at its soul,
was not about a girl who fought against the system
of being bought
but who bought into it,
given away by her father as property
to be loved, honored, & cherished
as someone else’s.
Though I had always seen Mother as a kept woman,
thinking my ugly thoughts about what that meant,
I was a hypocrite,
for I felt that David
belonged to me.

Like many ugly duckling stories,
3-cow Mahana
magically became beautiful—
with just a smile.
She hadn’t had to lose weight
or get plastic surgery;
there were no birthmarks,
burns,
or scars
to blemish the already perfect specimen,
& the knowledge that she was not worth more
but had been paid more for
than any other woman on the island
had turned her into a dark swan.
There was a certain irony that,
unlike the adage about buying the cow,
Johnny Lingo had paid for his
with 10 of them.

The pink lei I had been given at the door
which hung over my chest made me appear
bigger than a B-cup—
a symbol (or two) of fertility,
which was highly prized in the Church,
& I wondered if,
by having 10 children,
& smiling all through it,
I, too,
could be a 10-cow wife.

Logline for Because of Mindy Wiley An Irish-Catholic girl coming of age in the Deep South during the New Millennium finds her family splintered when two Mormon missionaries come to her door, their presence and promise unearthing long-buried family secrets, which lead to her excommunication and exile.

Sweet Little Nothings

We're all stories in the end just make it a good one! chocolate

Her life began as a brief birth announcement,
followed by a series of Owen Mills poses,
blurry candids,
& unfocused, jittery videos.
Then there was the grainy color newsprint photo in The Patriot Press
of her holding up a certificate
& wearing a medallion
for placing first
in a Constitution calligraphy contest.
For many years,
that was akin to her 4 touchdowns in 1 game.
She never got a write-up in the arrest records,
for that was a legacy she didn’t want to leave;
rather, she lived up as a subject
for several human-interest stories—
as the girl who sold 6701 Girl Scout cookies
because of a YouTube video
that turned those processed disks
into decadent desserts;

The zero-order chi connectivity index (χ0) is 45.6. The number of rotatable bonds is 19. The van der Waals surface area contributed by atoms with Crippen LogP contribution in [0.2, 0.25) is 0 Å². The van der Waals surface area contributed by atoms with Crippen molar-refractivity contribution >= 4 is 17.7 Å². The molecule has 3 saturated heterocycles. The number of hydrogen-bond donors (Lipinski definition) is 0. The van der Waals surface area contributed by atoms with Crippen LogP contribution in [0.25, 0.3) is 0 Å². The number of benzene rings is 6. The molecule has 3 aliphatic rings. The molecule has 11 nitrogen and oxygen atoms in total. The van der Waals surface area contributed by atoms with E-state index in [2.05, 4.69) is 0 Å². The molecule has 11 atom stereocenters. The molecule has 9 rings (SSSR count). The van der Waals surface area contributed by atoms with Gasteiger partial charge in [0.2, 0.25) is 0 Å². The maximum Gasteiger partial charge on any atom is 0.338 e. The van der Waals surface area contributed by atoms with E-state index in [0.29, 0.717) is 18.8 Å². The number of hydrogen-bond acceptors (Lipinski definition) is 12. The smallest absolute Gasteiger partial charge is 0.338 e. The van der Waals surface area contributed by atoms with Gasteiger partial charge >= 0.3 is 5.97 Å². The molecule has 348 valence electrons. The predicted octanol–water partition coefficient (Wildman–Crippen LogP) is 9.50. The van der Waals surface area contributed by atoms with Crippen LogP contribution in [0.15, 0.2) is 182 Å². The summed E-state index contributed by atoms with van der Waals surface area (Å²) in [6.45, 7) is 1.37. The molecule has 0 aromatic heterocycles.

as a college graduate who crowdfunded her way
into creating an endowed scholarship
for creative writers in memory of her sister,
whose memoir, Lessons from Mother Goose,
gained notoriety posthumously;
in her silver-haired, golden years,
as a woman who made old tee shirts
into rag rugs for the homeless,
in memory of the brother she’d lost to addiction,
whose inward riches had turned to outward rags.
And then she finally told her own story
by writing her obituary,
for she always had to have
the last word.

I remember Mom

5

Rota, Spain, circa 1985

I remember drawing fruit pictures as “presents” for Mom when she was in the military. (Watermelon wedges were my favorite.)

I remember making Mom ashtrays out of the black bases of 2-liter Coke bottles.

I remember Mom & me walking across the street to the Majik Market when we lived on Malibu to get a Nestle Alpine White candy bar.  

I remember reading Encyclopedia Brown with Mom at the Summerdale outdoor flea market, where she & Dad sold lamps & lampshades for Grandma & Grandpa York. We would stay in the LaQuinta Inn on Saturday nights, so we wouldn’t have to drive all the way back to Pensacola & all the way back to Summerdale the next day.

I remember getting bubble gum in my hair & Mom using peanut butter to comb it out.  

I also remember the smell of “No More Tangles” that Mom would use to comb through my stringy hair which she always insisted be curled for school pictures.

I remember when there was a dust-up at my high school because of an issue I had with one of my teachers. When my principal, Mr. Bill Slayton, wouldn’t listen, that’s when Mom banged her hand on the desk (I heard this secondhand) & said, “My taxes pay your damn salary!”